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Mill Lane, Walney Island, Barrow-In-Furness, Cumbria- Documentary Research, Building Survey, and Watching Brief

Tonks, David (2007) Mill Lane, Walney Island, Barrow-In-Furness, Cumbria- Documentary Research, Building Survey, and Watching Brief. [Client Report] (Unpublished)

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Following submission by Capita Symonds of a planning application (reference 6/05/9001) to develop land on the northern side of Mill Lane, Walney Island, Cumbria (SD 180 693), Cumbria County Council Historic Environment Service (CCCHES) requested that a programme of archaeological works be conducted in association with the proposed development (Appendix 1). The development comprised a skateboard park, football and rugby pitches, a multi-use playing-field area and a new pathway around the 1800m2 site.
The programme of archaeological works was to comprise documentary research of the subject site to complement an existing desk-based assessment undertaken by Iron Bridge Archaeology, the recording of the existing buildings prior to their demolition, and an archaeological watching brief during groundworks associated with the development. Following submission of a project design to fulfil the brief issued by CCCHES, Oxford Archaeology North (OA North) were commissioned to undertake the work, commencing in July 2005.
The documentary research was undertaken in July and August 2005, and determined that the site had, throughout its history, predominantly been used for agriculture, either arable or pasture, and, during the medieval period, was almost certainly farmed by tenant farmers under the control of Furness Abbey. The land reverted to pasture in the post-medieval period and remained so until its temporary use as a military base during World War II. The military buildings fell into disuse after the war and became tenanted by ‘squatters’ who used them as houses for a short period during the late 1940s and early 1950s. Subsequently, the area as a whole generally fell into disrepair and became wasteland. The building recording survey, carried out in July and August 2005 supported this conclusion. The results of this survey indicated that the buildings recorded dated no earlier than the 1940s.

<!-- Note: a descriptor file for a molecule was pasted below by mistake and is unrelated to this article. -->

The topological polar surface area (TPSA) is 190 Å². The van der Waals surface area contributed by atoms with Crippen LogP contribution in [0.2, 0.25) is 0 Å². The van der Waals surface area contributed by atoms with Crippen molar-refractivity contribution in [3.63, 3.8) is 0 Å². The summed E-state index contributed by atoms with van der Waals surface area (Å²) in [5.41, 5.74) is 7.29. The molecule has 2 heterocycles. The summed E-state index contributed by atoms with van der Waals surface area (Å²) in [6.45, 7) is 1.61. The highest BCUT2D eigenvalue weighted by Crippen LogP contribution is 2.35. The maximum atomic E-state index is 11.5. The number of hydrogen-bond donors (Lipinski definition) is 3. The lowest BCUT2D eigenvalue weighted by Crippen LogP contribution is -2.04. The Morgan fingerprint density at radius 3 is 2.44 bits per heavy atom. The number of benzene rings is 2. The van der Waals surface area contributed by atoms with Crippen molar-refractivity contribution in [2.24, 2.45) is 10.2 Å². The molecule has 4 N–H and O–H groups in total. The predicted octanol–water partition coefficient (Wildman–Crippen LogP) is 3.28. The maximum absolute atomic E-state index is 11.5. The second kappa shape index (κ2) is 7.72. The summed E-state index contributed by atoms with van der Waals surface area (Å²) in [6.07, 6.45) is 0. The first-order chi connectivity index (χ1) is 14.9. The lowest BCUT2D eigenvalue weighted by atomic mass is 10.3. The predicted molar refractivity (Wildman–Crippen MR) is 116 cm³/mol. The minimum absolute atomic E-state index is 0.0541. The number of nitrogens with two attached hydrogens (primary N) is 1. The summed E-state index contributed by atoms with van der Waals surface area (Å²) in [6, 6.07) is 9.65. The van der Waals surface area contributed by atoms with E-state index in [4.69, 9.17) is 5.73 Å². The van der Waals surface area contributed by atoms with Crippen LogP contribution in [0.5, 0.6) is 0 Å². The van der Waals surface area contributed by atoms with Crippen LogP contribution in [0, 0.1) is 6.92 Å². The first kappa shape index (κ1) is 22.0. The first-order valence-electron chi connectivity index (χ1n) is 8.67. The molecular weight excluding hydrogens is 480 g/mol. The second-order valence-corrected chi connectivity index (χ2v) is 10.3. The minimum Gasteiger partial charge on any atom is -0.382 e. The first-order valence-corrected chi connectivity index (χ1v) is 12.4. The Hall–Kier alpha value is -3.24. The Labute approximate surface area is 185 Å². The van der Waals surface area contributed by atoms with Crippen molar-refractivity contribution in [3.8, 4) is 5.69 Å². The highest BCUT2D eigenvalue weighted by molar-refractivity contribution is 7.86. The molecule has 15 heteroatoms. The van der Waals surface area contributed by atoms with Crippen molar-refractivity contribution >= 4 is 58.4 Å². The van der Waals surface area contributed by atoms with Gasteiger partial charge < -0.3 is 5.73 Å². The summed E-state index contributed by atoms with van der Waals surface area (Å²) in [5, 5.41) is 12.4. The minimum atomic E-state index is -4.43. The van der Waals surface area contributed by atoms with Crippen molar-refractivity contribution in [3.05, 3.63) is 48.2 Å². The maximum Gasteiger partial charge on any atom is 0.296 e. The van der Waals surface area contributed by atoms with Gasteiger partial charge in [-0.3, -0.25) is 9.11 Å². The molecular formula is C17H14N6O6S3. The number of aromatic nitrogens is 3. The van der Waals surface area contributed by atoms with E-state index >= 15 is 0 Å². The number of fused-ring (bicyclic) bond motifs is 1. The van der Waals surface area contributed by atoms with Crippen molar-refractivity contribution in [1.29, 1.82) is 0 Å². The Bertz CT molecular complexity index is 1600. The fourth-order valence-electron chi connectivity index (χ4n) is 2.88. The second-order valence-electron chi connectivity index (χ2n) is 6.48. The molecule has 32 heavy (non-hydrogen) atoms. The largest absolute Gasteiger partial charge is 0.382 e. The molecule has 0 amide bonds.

The archaeological watching brief was undertaken during groundworks comprising topsoil stripping and drainage trenching in July and August 2005. Few horizons of archaeological significance were observed during the works; however, in the area of the skate-park, several parallel linear features were exposed. These are undoubtedly associated with the period when the land had been used for agriculture, and were probably the vestigial remains of ridge and furrow farming. No diagnostic finds were recovered from these features, but it is likely that they were the remnants of an agricultural practice that has its roots in the medieval period.
Oxford Archaeology North (OA North) would like to thank Guy Weller of Capita Symonds for commissioning the project, and the staff of Ken Hope Limited for their assistance on site.
Daniel Elsworth carried out the documentary research and building recording, and David Tonks and Andy Bates undertook the watching brief. Daniel Elsworth and David Tonks wrote the report. The finds were examined by Jo Dawson and the drawings were produced by Christina Clarke and Marie Rowland. Stephen Rowland managed the project and edited the report.

Item Type: Client Report
Subjects: Geographical Areas > English Counties > Cumbria
Divisions: Oxford Archaeology North
Depositing User: Users 15 not found.
Date Deposited: 06 Jan 2015 11:55
Last Modified: 25 May 2023 10:46
URI: http://eprints.oxfordarchaeology.com/id/eprint/2257

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